NewsNational

Actions

Weight loss 'pacemaker' gets FDA approval, first obesity device since 2007

CORP-Digital-Default-Image-1280x720-WPTV.png
Posted at 4:11 PM, Jan 22, 2015
and last updated 2015-01-26 10:21:16-05

To cure an irregular heartbeat, many Americans wear a pacemaker.

But what about for an irregular appetite?

The FDA approved the first pacemaker-like device to treat obesity on Jan. 14. It is the first device to treat obesity approved since 2007, the agency said. The last approved devices were gastric bands.

The VBLOC or Maestro system is surgically-implanted into the abdomen. Like a pacemaker, its sends electrical impulses through wires. But instead of going into the heart, VBLOC targets a nerve near the stomach that regulates appetite.

That nerve, called the abdominal vagus nerve, carries signals that tell the brain when the stomach is empty or full. VBLOC blocks those signals. The FDA said it's not quite sure why that results in weight loss.

Device manufacturer EnteroMedics, based in St. Paul, Minnesota, said VBLOC is an “entirely new approach” to treating obesity.

“By blocking signals along the nerves that connect the brain and stomach, VBLOC reduces feelings of hunger and promotes earlier feelings of fullness,” said EnteroMedics’ Chief Consulting Medical Officer Scott Shikora in a statement.

 

More than one-third of American adults are obese, according to the Centers For Disease Control and Prevention.

“Obesity and its related medical conditions are major public health problems,” said William Maisel, chief scientist in the FDA’s Center for Devices and Radiological Health in a statement. “Medical devices can help physicians and patients to develop comprehensive obesity treatment plans.”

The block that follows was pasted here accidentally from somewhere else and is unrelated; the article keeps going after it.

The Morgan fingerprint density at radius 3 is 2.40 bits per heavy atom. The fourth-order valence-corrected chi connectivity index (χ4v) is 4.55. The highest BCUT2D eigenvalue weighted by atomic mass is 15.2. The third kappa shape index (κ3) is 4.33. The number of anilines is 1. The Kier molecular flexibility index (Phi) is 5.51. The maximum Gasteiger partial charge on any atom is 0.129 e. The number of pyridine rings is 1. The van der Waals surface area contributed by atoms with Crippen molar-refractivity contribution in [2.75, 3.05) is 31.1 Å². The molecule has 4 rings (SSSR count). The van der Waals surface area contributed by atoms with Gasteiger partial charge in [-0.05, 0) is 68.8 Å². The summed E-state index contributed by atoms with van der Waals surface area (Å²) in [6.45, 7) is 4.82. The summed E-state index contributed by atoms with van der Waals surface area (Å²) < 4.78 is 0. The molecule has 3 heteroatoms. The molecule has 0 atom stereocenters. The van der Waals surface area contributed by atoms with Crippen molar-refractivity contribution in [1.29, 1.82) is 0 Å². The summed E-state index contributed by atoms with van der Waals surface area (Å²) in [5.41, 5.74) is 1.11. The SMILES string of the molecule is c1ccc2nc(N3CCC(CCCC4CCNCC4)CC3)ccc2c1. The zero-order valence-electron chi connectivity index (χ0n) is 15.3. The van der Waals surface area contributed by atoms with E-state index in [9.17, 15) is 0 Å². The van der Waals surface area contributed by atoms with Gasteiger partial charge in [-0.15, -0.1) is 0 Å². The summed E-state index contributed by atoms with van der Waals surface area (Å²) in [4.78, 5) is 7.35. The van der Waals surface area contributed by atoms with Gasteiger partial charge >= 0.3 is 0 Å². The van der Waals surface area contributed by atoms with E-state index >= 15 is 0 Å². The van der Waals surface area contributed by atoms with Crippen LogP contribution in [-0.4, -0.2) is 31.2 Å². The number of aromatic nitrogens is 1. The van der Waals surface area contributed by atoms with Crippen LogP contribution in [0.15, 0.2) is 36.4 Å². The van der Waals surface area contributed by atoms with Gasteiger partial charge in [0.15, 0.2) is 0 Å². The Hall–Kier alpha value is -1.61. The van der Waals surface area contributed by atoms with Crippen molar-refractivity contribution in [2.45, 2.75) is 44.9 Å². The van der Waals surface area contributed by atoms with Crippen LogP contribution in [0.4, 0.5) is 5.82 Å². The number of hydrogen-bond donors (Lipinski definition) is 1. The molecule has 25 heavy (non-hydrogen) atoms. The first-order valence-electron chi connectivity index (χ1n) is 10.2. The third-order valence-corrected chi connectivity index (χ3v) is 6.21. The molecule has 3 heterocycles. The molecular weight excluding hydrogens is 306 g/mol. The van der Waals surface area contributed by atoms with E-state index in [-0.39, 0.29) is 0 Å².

The VBLOC is designed for people with a body mass index of 35 to 45 (severely obese) who also have another condition caused by their obesity, like diabetes or high blood pressure.

A clinical study compared two sets of patients who had a Maestro implanted, but the device was only activated for some of them. One year later, the group with the active device lost 8.5 percent more weight compared to the control group.

However, the study did not quite reach its goal of losing 10 percent more excess weight than the control group.

An FDA survey showed that patients are willing to accept the risks of surgery for the amount of potential weight loss.

The manufacturer, EnteroMedics, must now conduct a 5-year follow-up study.

Gavin Stern is a national digital producer for the Scripps National Desk.